CCHT staff and volunteers undertook and published other clinical research including: a survey of outcomes for open mesh repair of inguinal hernia at CCH;[[16]] a pilot study of methods to assess unmet secondary healthcare need in New Zealand;[[17]] and a report on Southern DHB’s colonoscopy service.[[18]] They also published on a number of healthcare issues including: the importance of measuring unmet healthcare need;[[19,20]] variation in policies for management of inguinal hernias;[[21,22]] adequacy of public healthcare funding;[[23,23]] physician advocacy in the twenty-first century;[[25]] the code of rights and bowel cancer screening;[[26]] enhanced bowel screening by FS;[[27]] effects of Neoliberalism on healthcare;[[28]] towards a better world after COVID-19;[[29]] and adequacy of publicly funded colonoscopy services in New Zealand.[[30]]

CONCLUSIONS

It became clear at the time of the Health Reforms of the 1990s, that there was a large amount of chronic unmet need for secondary elective healthcare in Aotearoa New Zealand. This was estimated to be about 9% in the adult population,[[17,31]] and was undoubtedly higher in Māori and Pasifika communities, and those living in poverty. The CCHT has done extensive research on this subject and made numerous public calls for the quantity and nature of the unmet secondary elective healthcare need to be estimated repeatedly, independently and transparently, using validated population survey techniques.[[7,32]] However, until recently, successive governments and public health officials have shown little interest in measuring the size of this problem or doing anything substantial to address it. The CCHT was formed with the specific intent of offering as much help to as many of these people as possible to reduce their unmet healthcare needs.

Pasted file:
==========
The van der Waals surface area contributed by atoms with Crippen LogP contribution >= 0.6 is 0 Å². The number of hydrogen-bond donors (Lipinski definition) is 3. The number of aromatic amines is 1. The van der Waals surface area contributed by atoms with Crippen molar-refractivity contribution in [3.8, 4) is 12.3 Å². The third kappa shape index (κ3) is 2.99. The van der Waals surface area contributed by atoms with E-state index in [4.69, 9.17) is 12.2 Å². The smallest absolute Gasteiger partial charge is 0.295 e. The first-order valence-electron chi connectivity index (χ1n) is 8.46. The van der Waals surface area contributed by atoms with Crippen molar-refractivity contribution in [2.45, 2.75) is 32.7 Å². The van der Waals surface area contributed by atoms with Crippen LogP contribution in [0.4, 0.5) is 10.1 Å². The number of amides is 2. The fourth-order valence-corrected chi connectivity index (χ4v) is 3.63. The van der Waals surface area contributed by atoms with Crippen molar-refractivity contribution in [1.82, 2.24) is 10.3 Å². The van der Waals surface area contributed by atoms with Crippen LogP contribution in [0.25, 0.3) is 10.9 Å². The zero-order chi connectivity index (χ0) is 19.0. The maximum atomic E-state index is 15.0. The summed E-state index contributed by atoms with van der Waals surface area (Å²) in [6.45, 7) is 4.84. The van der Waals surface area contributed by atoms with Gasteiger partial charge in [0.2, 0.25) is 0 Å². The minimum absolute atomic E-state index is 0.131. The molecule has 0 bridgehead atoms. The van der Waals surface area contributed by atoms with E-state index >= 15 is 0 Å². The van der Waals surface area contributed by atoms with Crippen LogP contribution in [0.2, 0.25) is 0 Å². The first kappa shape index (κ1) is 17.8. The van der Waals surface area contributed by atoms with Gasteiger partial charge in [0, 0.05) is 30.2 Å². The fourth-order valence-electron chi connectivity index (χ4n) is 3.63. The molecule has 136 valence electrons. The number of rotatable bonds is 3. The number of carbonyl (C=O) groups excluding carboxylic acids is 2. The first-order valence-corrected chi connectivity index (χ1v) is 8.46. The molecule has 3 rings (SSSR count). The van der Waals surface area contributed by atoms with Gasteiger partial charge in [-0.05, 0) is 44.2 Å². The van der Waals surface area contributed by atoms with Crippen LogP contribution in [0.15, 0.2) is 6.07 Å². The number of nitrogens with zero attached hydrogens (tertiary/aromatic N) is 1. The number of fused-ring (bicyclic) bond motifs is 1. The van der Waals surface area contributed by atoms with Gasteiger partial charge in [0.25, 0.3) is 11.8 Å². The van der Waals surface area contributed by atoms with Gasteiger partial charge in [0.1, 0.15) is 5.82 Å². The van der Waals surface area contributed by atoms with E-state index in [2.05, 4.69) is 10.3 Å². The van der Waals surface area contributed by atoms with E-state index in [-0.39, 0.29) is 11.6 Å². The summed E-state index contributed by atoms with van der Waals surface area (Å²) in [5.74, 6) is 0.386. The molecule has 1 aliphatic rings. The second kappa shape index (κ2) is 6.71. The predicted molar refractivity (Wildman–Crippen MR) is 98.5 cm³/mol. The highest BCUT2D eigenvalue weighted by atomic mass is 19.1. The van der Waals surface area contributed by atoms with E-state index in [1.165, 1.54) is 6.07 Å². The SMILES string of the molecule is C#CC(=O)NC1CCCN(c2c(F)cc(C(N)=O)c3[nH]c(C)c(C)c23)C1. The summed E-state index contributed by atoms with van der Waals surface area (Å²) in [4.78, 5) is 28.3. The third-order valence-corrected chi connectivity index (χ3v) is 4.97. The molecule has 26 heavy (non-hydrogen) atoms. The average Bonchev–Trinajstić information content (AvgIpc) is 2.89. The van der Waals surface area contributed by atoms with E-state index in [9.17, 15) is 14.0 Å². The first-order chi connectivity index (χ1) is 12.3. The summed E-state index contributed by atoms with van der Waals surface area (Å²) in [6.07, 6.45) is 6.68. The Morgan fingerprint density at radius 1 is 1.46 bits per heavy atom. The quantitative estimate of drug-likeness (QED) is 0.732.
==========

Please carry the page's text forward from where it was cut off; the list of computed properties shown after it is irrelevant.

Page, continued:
During the eight-year history of the CCHT described in this article, secondary elective services provided by the CDHB changed periodically with time. The CCHT attempted to respond to these changes by trying to fill the moving gap between what the public and private healthcare systems provided. Although CCHT could never address all the unmet need, it was successful in providing quite large numbers of interventions across a diverse range of services, thanks to the unfailing generosity of the Canterbury public and the army of hospital volunteers that worked so tirelessly.

The main changes to the services offered by CCHT since the end of 2012 were: the sudden increased need for counselling after the Christchurch terror attacks; the expansion of the dental and oral surgery service; and the increased endoscopy service. Most of the other services remained largely unchanged but some, such as general surgery reduced as CDHB reintroduced some elective services. The largest overall influence on the activities of the CCHT was, however, the COVID-19 pandemic, which unfortunately led to periods of closure or reduced services.